A junior doctor suspended by her employers for five years after objecting to her private medical records being given to researchers, has won a High Court battle forcing her employers to apologise to her in an open court session.
The case highlights problems in the lack of patient consent in determining whether their records can be used for research purposes, such as data held in regional cancer registries.
The doctor, who cannot be named for legal reasons, was born with a serious and life-threatening disease, a fact which she disclosed to her employers in her application form.
According to a Channel 4 news report on the High Court statement her private medical details, in fully identifiable form, were disseminated for the purposes of research, despite her explicitly withholding consent.
After being entered onto the East Anglian cancer registry, her details, including personal contact information, were released to researchers at Addenbrooke’s Hospital in Cambridge, who repeatedly attempted to contact her by phone to participate in research.
She contacted Addenbrooke’s hospital, where the researchers were based, to complain about the obtrusive phone calls. She also asked for her details to be removed from the cancer registry.
Channel 4 News reported the researchers and the East Anglian cancer registry repeatedly refused to remove her details until ordered by the court. East Anglia cancer registry had alleged that the claimant’s statement was not true, because it was ‘not possible’ that her details could be held there.
In fact, it was true. All her private medical details were there. They were forced to apologise. Although it took them five years.
Around the same time, her employers referred her to an occupational health consultant, who criticised her stance towards research registries, resulting on her being placed on special leave from her employment.
In 2004, the High Court ruled that the details should be deleted, which Addenbrooke’s did, paying all legal fees.
However, as her employers Huntingdonshire PCT – now Cambridgeshire PCT, did not restart her employment, she sued them for libel, claiming her integrity had been damaged.
Towards the end of December 2007, the case came to an end, with the judge agreeing with her, ordering Cambridge PCT, the East of England SHA and the National Clinical Assessment Authority to read an apology to the open court.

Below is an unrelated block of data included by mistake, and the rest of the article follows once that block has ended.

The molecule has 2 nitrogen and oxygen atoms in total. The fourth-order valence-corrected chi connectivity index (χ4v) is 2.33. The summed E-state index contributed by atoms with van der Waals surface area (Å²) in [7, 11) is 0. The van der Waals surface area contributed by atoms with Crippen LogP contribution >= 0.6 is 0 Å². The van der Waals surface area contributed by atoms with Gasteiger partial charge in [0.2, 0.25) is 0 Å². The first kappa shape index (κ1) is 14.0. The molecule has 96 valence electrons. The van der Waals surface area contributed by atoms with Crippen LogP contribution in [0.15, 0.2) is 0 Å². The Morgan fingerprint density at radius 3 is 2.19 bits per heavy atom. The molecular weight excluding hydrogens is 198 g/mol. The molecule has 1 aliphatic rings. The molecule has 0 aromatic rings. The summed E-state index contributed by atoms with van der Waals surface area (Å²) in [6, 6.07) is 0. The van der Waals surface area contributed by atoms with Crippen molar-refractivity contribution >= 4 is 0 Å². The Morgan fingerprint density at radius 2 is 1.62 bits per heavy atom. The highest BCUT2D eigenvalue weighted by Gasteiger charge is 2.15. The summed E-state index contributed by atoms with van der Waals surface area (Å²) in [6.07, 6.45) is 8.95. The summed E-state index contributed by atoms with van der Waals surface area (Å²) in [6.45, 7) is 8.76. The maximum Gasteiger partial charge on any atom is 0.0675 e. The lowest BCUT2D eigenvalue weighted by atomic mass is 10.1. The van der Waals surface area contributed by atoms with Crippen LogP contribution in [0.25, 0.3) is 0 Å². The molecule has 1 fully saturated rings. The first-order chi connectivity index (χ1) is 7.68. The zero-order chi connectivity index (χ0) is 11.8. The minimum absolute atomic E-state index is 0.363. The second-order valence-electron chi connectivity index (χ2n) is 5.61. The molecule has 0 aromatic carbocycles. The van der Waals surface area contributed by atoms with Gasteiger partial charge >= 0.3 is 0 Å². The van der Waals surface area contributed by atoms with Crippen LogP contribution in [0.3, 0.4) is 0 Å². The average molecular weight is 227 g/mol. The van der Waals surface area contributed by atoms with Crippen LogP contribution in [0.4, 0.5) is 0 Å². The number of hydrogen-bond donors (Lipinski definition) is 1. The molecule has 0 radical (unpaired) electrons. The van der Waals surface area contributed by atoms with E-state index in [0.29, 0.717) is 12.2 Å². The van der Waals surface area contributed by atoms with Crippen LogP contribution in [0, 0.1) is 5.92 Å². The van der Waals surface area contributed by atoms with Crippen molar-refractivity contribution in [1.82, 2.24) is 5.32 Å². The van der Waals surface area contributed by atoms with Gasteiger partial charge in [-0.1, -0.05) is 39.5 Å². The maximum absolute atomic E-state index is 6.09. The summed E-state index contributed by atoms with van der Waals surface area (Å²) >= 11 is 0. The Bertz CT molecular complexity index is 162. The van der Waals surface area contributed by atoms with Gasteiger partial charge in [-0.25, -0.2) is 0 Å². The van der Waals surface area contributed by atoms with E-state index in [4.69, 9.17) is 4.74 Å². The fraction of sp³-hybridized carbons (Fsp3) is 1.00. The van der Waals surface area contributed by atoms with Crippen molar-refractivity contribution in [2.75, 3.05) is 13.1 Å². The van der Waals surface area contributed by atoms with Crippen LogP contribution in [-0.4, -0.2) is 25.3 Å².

Read by their barrister, Damian Brown, the apology said: “The PCT and the SHA apologise unreservedly for the distress that has been caused to the employee in relation to these matters and the resulting affront to her professional integrity.
“The PCT further apologises that as a result of these matters, the employee has been on special leave for some four and a half years. Any future employers of the employee should not regard this as in any way a stain on the employee’s character or professionalism.”
Brown added: “The PCT and the SHA appreciate that the concept of medical confidentiality is paramount if patients are to have trust in the medical profession, in hospitals and in doctors. They appreciate that the employee has had a long and distressing battle to preserve her medical privacy.”
As part of the High Court ruling none of the three bodies were able to comment on the case to E-Health Insider.
In a statement after the case, the woman said: “After six years of medical training and several years working long hours as a junior doctor and dedicating myself to the health service, medicine was my life. Being excluded from work for five years has curtailed my promising career and has caused absolute devastation to both my professional and personal life and to my family.”